Razor bumps are irritating, painful, itchy and unsightly. You can alleviate the problem with shea butter, which is soothing and naturally anti-bacterial. However, the best way to combat razor bumps is to prevent them in the first place. There are several things you can do to make your skin free of both hair and razor bumps.
If are suffering from razor bumps, apply 100 percent shea butter directly to the irritated skin. Reapply several times a day, until the razor bumps are gone. To best treat razor bumps, apply shea butter immediately after shaving. Before applying, dry your shaved skin by blotting it with a soft towel -- rubbing can further irritate the skin.
To avoid razor bumps, wait until the end of your shower to shave. Once your skin has soaked up enough warm water and steam, your pores will open up and the hair on your skin will soften. Opt for warm water since hot water will zap your skin's moisture. Do not use soap for shaving. Instead, use raw shea butter by itself or make your own shaving lotion with equal parts shea butter, coconut oil and olive oil.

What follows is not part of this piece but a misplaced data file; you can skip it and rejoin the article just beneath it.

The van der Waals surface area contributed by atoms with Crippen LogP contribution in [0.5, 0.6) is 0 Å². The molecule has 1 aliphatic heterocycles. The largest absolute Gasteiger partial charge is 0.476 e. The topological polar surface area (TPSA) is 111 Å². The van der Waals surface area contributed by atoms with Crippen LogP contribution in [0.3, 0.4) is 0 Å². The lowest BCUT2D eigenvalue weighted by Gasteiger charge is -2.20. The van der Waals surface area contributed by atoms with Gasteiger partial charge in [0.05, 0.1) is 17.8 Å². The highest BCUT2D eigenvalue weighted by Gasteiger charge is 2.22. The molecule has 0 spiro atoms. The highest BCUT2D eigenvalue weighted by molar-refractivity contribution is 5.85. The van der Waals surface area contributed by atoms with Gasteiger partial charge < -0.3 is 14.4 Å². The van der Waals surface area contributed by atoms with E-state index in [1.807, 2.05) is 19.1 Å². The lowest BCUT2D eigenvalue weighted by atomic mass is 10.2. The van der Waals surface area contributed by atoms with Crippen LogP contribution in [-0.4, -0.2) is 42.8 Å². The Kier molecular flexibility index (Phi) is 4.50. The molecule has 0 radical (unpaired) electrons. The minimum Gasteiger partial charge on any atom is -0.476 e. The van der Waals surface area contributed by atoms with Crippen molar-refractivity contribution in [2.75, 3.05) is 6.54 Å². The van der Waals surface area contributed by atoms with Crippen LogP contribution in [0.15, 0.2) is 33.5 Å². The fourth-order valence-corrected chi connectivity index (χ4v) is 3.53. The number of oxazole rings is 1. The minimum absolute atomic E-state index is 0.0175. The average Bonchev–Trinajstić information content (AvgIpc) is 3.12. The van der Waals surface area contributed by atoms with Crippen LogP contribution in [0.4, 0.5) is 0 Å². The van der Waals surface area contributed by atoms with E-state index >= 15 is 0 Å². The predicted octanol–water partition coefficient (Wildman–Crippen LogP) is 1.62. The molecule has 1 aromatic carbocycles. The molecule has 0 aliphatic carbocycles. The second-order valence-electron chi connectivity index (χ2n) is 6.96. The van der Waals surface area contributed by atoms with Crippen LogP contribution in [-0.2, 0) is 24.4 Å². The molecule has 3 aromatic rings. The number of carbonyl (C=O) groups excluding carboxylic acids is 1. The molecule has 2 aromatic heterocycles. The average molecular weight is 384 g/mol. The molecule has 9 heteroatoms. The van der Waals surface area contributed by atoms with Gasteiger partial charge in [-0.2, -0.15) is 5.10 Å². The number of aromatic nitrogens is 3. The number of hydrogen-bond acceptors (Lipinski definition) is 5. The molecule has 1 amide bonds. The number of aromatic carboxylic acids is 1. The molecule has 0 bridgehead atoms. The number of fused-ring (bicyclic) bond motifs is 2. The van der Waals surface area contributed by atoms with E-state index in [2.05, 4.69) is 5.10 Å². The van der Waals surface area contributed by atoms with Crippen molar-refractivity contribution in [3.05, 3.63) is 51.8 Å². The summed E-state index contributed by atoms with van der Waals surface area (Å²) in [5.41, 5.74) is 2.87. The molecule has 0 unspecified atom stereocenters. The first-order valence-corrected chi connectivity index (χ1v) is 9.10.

Before you put the razor to your skin, thoroughly wash away the soap from any body part you intend to shave. Soap is drying and increases the risk for razor bumps. Shave in slow and steady strokes and thoroughly rinse the razor between strokes. Store your razor outside of the shower, suggests dermatologist David Colbert, M.D. The shower's heat and humidity creates a harboring ground for rust and bacteria, both of which can irritate your skin.
Moisten and Exfoliate
Apply shea butter to the skin at bedtime to keep it moist. For additional protection against razor bumps, exfoliate once or twice a week. This will prevent ingrown hairs, which are the main culprit for razor bumps. Make your own exfoliate with ingredients from your kitchen: coffee grounds, sugar, almonds, oatmeal, corn meal or sea salt. Simply add one or more of these coarse ingredients to shea butter a little at a time until you have a paste. Add water if the mixture is overly thick. Exfoliate in small circles for several moments and then rinse with warm water.
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Candice Mancini has always loved matching people with career paths. After earning her master's degree in education from the University at Albany, she spent a decade teaching and writing before becoming a full-time writer. Mancini has published articles and books on education, careers, social issues, the environment and more.